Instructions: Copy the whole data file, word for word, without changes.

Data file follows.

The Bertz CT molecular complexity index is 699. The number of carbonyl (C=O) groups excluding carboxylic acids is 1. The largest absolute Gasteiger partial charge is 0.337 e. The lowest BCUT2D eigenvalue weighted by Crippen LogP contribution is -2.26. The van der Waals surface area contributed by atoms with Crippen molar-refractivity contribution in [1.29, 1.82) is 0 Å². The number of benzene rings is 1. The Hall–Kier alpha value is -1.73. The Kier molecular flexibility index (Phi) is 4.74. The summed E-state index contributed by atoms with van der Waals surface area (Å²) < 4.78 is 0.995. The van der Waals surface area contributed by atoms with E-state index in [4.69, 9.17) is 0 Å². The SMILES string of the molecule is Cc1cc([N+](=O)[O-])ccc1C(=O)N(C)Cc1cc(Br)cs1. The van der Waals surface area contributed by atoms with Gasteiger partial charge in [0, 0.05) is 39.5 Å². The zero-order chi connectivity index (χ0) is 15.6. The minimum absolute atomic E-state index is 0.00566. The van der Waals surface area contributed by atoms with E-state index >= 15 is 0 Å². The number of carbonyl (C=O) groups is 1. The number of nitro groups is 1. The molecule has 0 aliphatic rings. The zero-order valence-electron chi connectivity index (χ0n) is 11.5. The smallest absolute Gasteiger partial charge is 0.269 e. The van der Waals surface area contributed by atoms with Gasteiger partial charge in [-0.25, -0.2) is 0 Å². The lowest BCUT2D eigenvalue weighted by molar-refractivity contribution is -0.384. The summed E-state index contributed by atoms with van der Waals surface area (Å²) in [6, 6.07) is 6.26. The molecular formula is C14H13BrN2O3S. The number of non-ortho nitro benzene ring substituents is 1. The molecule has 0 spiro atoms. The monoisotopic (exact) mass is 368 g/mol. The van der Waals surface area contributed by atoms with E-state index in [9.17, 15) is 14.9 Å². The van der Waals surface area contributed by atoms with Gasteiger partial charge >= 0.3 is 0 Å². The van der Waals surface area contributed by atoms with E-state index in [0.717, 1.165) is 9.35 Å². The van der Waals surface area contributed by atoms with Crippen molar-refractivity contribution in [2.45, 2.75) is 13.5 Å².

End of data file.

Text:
The Bertz CT molecular complexity index is 699. The number of carbonyl (C=O) groups excluding carboxylic acids is 1. The largest absolute Gasteiger partial charge is 0.337 e. The lowest BCUT2D eigenvalue weighted by Crippen LogP contribution is -2.26. The van der Waals surface area contributed by atoms with Crippen molar-refractivity contribution in [1.29, 1.82) is 0 Å². The number of benzene rings is 1. The Hall–Kier alpha value is -1.73. The Kier molecular flexibility index (Phi) is 4.74. The summed E-state index contributed by atoms with van der Waals surface area (Å²) < 4.78 is 0.995. The van der Waals surface area contributed by atoms with E-state index in [4.69, 9.17) is 0 Å². The SMILES string of the molecule is Cc1cc([N+](=O)[O-])ccc1C(=O)N(C)Cc1cc(Br)cs1. The van der Waals surface area contributed by atoms with Gasteiger partial charge in [0, 0.05) is 39.5 Å². The zero-order chi connectivity index (χ0) is 15.6. The minimum absolute atomic E-state index is 0.00566. The van der Waals surface area contributed by atoms with E-state index >= 15 is 0 Å². The number of carbonyl (C=O) groups is 1. The number of nitro groups is 1. The molecule has 0 aliphatic rings. The zero-order valence-electron chi connectivity index (χ0n) is 11.5. The smallest absolute Gasteiger partial charge is 0.269 e. The van der Waals surface area contributed by atoms with Gasteiger partial charge in [-0.25, -0.2) is 0 Å². The lowest BCUT2D eigenvalue weighted by molar-refractivity contribution is -0.384. The summed E-state index contributed by atoms with van der Waals surface area (Å²) in [6, 6.07) is 6.26. The molecular formula is C14H13BrN2O3S. The number of non-ortho nitro benzene ring substituents is 1. The molecule has 0 spiro atoms. The monoisotopic (exact) mass is 368 g/mol. The van der Waals surface area contributed by atoms with E-state index in [9.17, 15) is 14.9 Å². The van der Waals surface area contributed by atoms with Gasteiger partial charge >= 0.3 is 0 Å². The van der Waals surface area contributed by atoms with E-state index in [0.717, 1.165) is 9.35 Å². The van der Waals surface area contributed by atoms with Crippen molar-refractivity contribution in [2.45, 2.75) is 13.5 Å².